In 1877, William H. Wolf, of the Wolf and Davidson Shipyards, and a recently elected alderman for the Fifth Ward, proposed changing the name of Elizabeth Street. He reasoned that since so many people visited the National Home and its grounds, it would make it easier to find if the street leading to it were named National Home Avenue. Apparently thinking the name was too long, the Common Council approved the shorter name of National Avenue a few months later.

While the city council made the decision quickly, it took time for the change to take hold. Newspapers continued to refer to Elizabeth Street for the next decade. Minutes of Common Council business show that the name Elizabeth Street was not easy to shake for city officials either. In 1891, the Elizabeth Street Station was renamed the National Avenue Station by Chicago and Northwestern officials. In the minds of many residents though, it was still Elizabeth Street, and would be for many years to come.

Today, National Avenue is still primarily a business street, with restaurants and a wide variety of commercial establishments along its length from Walker’s Point through the Silver City neighborhood, West Milwaukee and West Allis. The Clement J. Zablocki Veterans Affairs Medical Center is located on the National Home grounds.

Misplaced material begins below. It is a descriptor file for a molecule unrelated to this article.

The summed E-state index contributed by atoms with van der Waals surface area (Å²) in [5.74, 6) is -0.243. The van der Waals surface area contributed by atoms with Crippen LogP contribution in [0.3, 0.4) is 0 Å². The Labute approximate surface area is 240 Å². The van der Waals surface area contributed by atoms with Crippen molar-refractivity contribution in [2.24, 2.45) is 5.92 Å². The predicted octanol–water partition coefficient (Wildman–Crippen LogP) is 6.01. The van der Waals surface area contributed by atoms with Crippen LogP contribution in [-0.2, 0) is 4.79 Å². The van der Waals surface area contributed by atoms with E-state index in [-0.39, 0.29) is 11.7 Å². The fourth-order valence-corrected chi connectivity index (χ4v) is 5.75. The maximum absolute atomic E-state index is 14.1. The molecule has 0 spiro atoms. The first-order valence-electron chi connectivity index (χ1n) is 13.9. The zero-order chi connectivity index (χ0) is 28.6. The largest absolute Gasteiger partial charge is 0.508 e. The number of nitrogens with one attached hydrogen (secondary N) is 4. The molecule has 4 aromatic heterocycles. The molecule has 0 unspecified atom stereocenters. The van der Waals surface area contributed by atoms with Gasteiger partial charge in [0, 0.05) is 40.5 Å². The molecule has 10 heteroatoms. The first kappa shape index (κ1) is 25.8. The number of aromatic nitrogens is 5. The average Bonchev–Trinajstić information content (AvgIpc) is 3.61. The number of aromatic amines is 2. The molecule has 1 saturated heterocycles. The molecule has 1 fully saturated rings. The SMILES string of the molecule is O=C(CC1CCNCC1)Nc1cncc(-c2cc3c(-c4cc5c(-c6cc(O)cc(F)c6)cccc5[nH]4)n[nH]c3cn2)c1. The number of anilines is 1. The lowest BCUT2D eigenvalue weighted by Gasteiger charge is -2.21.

This story is the second of three this week concentrating on National Ave. The first was this feature on Fat Daddy’s bar and other was our House Confidential, “National Avenue’s House of Artists.”

Carl Baehr, a Milwaukee native, is the author of Milwaukee Streets: the Stories Behind their Names, and articles on local history topics. He has done extensive historic research for his upcoming book, Dreams and Disasters: A History of the Irish in Milwaukee. Baehr, a professional genealogist and historical researcher, gives talks on these subjects and on researching Catholic sacramental records.

Along National Avenue

Categories: City Streets, History

6 thoughts on “City Streets: How Elizabeth St. Became National Ave.”

  1. Casey says:

    So when did Muskego get cut off from National Ave?

  2. Carl says:

    It did not get cut off, it just had name changes. It went from being Muskego Road to 11th Avenue, to S. 16th Street, and now called S. Cesar E. Chavez Drive.

  3. Ruthie Johnson says:

    Thanks for the history lesson. Is there a book on the orginal streets names in Milwaukee and how Milwaukee came to be? Name of the books please. Thank you.

  4. Ruthie Johnson says:

    Thanks for the histoty on Milw. I love history,even though I am an old petson. Csme to Milw. in 1969. Please send info on books I can get from the library on Milw. history.

  5. Tom D says:

    Ruthie Johnson, Carl Baehr wrote “Milwaukee Streets: The Stories Behind Their Names”, Cream City Press, 1995. You can still get it through Amazon.

  6. Carl says:


    The find “how Milwaukee came to be,” John Gurda’s “Making of Milwaukee” is the definitive history of the city. It is available at local libraries.